Investigating the cosmic-ray ionization rate near the supernova remnant IC 443 through H+3 observations

Nick Indriolo, Geoffrey A. Blake, Miwa Goto, Tomonori Usuda, Takeshi Oka, T. R. Geballe, Brian D. Fields, Benjamin J. McCall

Research output: Contribution to journalArticlepeer-review


Observational and theoretical evidence suggests that high-energy Galactic cosmic rays are primarily accelerated by supernova remnants. If also true for low-energy cosmic rays, the ionization rate near a supernova remnant should be higher than in the general Galactic interstellar medium (ISM). We have searched for H+3 absorption features in six sight lines which pass through molecular material near IC 443-a well-studied case of a supernova remnant interacting with its surrounding molecular material-for the purpose of inferring the cosmic-ray ionization rate in the region. In two of the sight lines (toward ALS 8828 and HD 254577) we find large H+3 column densities, N(H+3) ≈ 3 × 1014 cm-2, and deduce ionization rates of ζ2 ≈ 2 × 10-15 s-1, about five times larger than inferred toward average diffuse molecular cloud sight lines. However, the 3δ upper limits found for the other four sight lines are consistent with typical Galactic values. This wide range of ionization rates is likely the result of particle acceleration and propagation effects, which predict that the cosmic-ray spectrum and thus ionization rate should vary in and around the remnant. While we cannot determine if the H+3 absorption arises in post-shock (interior) or pre-shock (exterior) gas, the large inferred ionization rates suggest that IC 443 is in fact accelerating a large population of low-energy cosmic rays. Still, it is unclear whether this population can propagate far enough into the ISM to account for the ionization rate inferred in diffuse Galactic sight lines.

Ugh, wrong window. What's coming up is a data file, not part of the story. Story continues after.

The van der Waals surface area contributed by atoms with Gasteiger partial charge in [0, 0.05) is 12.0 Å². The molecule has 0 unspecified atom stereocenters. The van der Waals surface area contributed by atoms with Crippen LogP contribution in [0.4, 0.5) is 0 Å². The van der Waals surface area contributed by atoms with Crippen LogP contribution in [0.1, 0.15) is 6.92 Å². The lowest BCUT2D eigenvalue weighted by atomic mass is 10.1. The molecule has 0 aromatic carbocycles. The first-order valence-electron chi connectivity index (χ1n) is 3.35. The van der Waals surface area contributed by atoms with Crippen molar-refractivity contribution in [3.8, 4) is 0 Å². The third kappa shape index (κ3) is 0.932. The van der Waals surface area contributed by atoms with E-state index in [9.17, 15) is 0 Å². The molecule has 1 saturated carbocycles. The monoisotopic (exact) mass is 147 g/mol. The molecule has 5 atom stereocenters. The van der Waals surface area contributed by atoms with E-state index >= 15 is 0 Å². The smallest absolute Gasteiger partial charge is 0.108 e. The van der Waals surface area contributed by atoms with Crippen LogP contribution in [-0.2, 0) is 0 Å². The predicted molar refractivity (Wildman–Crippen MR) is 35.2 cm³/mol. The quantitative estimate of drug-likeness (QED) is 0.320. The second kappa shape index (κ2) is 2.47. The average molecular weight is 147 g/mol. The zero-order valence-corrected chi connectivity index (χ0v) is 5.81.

Original languageEnglish (US)
Pages (from-to)1357-1365
Number of pages9
JournalAstrophysical Journal
Issue number2
StatePublished - Dec 1 2010


  • Astrochemistry
  • Cosmic rays
  • ISM: supernova remnants

ASJC Scopus subject areas

  • Astronomy and Astrophysics
  • Space and Planetary Science


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